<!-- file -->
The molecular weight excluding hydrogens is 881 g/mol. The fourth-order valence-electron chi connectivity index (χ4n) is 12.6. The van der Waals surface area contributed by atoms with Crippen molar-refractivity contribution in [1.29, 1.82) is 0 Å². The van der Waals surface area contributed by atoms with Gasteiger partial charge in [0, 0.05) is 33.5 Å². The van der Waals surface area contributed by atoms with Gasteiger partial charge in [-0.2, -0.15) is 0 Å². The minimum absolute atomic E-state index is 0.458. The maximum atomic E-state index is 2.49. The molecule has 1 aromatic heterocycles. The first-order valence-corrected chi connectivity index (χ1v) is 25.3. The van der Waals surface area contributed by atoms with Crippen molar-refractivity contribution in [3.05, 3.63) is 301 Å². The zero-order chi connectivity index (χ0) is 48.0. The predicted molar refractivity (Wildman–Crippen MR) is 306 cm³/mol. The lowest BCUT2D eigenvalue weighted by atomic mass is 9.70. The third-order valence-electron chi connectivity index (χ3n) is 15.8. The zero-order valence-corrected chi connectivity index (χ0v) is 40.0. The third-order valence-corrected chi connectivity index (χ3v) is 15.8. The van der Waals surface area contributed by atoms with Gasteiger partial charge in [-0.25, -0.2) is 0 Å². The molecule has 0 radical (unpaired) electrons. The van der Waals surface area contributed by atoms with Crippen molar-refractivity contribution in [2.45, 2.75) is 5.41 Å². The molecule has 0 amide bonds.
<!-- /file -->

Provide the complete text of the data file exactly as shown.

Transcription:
The molecular weight excluding hydrogens is 881 g/mol. The fourth-order valence-electron chi connectivity index (χ4n) is 12.6. The van der Waals surface area contributed by atoms with Crippen molar-refractivity contribution in [1.29, 1.82) is 0 Å². The van der Waals surface area contributed by atoms with Gasteiger partial charge in [0, 0.05) is 33.5 Å². The van der Waals surface area contributed by atoms with Gasteiger partial charge in [-0.2, -0.15) is 0 Å². The minimum absolute atomic E-state index is 0.458. The maximum atomic E-state index is 2.49. The molecule has 1 aromatic heterocycles. The first-order valence-corrected chi connectivity index (χ1v) is 25.3. The van der Waals surface area contributed by atoms with Crippen molar-refractivity contribution in [3.05, 3.63) is 301 Å². The zero-order chi connectivity index (χ0) is 48.0. The predicted molar refractivity (Wildman–Crippen MR) is 306 cm³/mol. The lowest BCUT2D eigenvalue weighted by atomic mass is 9.70. The third-order valence-electron chi connectivity index (χ3n) is 15.8. The zero-order valence-corrected chi connectivity index (χ0v) is 40.0. The third-order valence-corrected chi connectivity index (χ3v) is 15.8. The van der Waals surface area contributed by atoms with Gasteiger partial charge in [-0.25, -0.2) is 0 Å². The molecule has 0 radical (unpaired) electrons. The van der Waals surface area contributed by atoms with Crippen molar-refractivity contribution in [2.45, 2.75) is 5.41 Å². The molecule has 0 amide bonds.